It has been a good year for the hawthorn. It is foaming still up the hedge lines and cascading out of the woods above the stream at the bottom of the hill. We have gravitated there in the evening sunshine to stand at the bottom of the slope and marvel. The trees have been drawn up tall and slender and the froth of creamy flowers brightening the shadows of the newly sprung wood. At the margins of the wood, their favoured place, the branches push out wide and low, a hum of insects enticed by an uncountable sum of flower.The hawthorns saw the apples come and go and now they are starting to dim, it is summer. Why they were as weighted so heavily with flower this year I do not know, but it is the best they have been since we arrived here and I am pleased I have planted them as plentifully.
Haw, May, Quick, Quickset; hawthorn is a tree surrounded in folklore. Cut one and you will be plagued by fairies, but turn the milk with a twig before churning and you will protect the cheese from bewitchment. According to Teutonic legend, the tree originated from a bolt of lightning, which is why the wood was used on funeral pyres. The power of the sacred fire was sure to ferry your spirit to heaven.
In ancient rituals the hawthorn symbolised the renewal of nature and fertility, which often made it the choice for a maypole at Beltane. The wood itself is one of the hardest and often used for fine engraving and the young leaves are surprisingly delicious in a salad, with a fresh nutty taste.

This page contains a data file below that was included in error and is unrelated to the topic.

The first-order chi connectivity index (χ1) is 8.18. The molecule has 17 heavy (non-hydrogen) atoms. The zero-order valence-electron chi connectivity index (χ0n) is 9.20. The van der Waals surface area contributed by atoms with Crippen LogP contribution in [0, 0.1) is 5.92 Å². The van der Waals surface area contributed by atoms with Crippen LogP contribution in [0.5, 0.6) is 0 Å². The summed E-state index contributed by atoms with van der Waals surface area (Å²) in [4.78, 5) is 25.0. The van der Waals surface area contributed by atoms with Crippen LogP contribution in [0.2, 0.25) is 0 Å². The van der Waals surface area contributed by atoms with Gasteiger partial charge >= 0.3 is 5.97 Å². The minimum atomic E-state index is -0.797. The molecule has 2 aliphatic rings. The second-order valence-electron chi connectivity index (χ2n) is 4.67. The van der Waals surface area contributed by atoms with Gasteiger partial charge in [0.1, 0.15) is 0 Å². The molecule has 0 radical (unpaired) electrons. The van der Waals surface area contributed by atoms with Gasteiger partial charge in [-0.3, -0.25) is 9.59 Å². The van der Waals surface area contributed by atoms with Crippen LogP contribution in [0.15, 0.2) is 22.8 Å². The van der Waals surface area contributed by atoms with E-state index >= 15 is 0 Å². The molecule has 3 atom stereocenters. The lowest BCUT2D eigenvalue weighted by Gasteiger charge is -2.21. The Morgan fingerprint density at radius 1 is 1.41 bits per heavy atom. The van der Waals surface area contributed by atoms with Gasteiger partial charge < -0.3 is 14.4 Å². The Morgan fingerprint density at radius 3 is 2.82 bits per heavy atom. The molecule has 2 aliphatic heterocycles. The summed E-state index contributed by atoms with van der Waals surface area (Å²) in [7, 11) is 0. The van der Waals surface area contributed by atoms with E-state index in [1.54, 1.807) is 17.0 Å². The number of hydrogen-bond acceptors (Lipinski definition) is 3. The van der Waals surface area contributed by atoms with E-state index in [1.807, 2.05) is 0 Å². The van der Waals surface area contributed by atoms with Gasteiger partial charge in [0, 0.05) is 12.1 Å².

The flowers, however, smell both sweet and stale. Some find this unpleasant, but to my nose it is just a country smell, which attracts flies and insects that lay their eggs on decaying animal matter. Crataegus is well known for the diversity of species that live within the thorny cage of its branches or on the bark or the foliage so, despite the superstition around it, it is a mainstay of the countryside.
I have relied upon it as the greater component when replanting my native mixed hedges. It is called Quick with good reason and the hedges that I planted to gap up our broken boundaries five years ago are already six feet high, thick and impenetrable. I wonder how elderly some of the thorns are in the oldest of the hedges here. It is estimated that 200,000 miles of them were planted between 1750 and 1850 as a result of the Enclosure Acts. During this time there were nurseries committed to growing the hawthorn in quantity to meet the demand, and making a small fortune from the supply.
If you leave your hedges and cut them year on, year off, the hawthorn flowers and fruits more heavily. Leave a tree free-standing and it will be reliably heavy with dark red berry in October. The berry is the way to propagate. I leave them for as long as I dare before taking my share, for the birds will suddenly strip a tree when the fruits ripen. The digestive juices of birds help to break the inbuilt dormancy of the seed, but you can simulate this by leaving the berries to ferment for a week in water before lining out in a drill in the garden. Some may germinate the following year after the action of frost has worked its magic, but two years of stratification may be required before you get a full row to germinate. Within a year of germinating you will have young plants a foot or so tall, in two whips ready to make a hedge. Or the beginnings of a maypole.